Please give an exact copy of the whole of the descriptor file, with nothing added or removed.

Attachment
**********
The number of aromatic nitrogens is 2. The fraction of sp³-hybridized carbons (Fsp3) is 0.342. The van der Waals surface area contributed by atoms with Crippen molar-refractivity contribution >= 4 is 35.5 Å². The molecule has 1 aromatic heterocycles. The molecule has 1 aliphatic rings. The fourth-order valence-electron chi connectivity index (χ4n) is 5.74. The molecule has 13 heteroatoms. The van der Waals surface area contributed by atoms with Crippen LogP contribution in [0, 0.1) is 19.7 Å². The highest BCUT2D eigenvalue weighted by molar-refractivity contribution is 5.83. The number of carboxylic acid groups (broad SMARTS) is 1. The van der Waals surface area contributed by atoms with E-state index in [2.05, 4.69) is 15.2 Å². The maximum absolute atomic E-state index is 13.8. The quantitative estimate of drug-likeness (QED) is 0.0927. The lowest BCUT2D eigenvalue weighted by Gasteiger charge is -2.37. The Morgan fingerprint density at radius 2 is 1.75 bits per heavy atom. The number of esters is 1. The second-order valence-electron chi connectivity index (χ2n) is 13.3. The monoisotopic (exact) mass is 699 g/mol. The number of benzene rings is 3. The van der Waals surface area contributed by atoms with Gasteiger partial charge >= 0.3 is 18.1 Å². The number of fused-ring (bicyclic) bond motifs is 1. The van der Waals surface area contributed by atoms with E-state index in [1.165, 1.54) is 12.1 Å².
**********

The number of aromatic nitrogens is 2. The fraction of sp³-hybridized carbons (Fsp3) is 0.342. The van der Waals surface area contributed by atoms with Crippen molar-refractivity contribution >= 4 is 35.5 Å². The molecule has 1 aromatic heterocycles. The molecule has 1 aliphatic rings. The fourth-order valence-electron chi connectivity index (χ4n) is 5.74. The molecule has 13 heteroatoms. The van der Waals surface area contributed by atoms with Crippen LogP contribution in [0, 0.1) is 19.7 Å². The highest BCUT2D eigenvalue weighted by molar-refractivity contribution is 5.83. The number of carboxylic acid groups (broad SMARTS) is 1. The van der Waals surface area contributed by atoms with E-state index in [2.05, 4.69) is 15.2 Å². The maximum absolute atomic E-state index is 13.8. The quantitative estimate of drug-likeness (QED) is 0.0927. The lowest BCUT2D eigenvalue weighted by Gasteiger charge is -2.37. The Morgan fingerprint density at radius 2 is 1.75 bits per heavy atom. The number of esters is 1. The second-order valence-electron chi connectivity index (χ2n) is 13.3. The monoisotopic (exact) mass is 699 g/mol. The number of benzene rings is 3. The van der Waals surface area contributed by atoms with Gasteiger partial charge >= 0.3 is 18.1 Å². The number of fused-ring (bicyclic) bond motifs is 1. The van der Waals surface area contributed by atoms with E-state index in [1.165, 1.54) is 12.1 Å².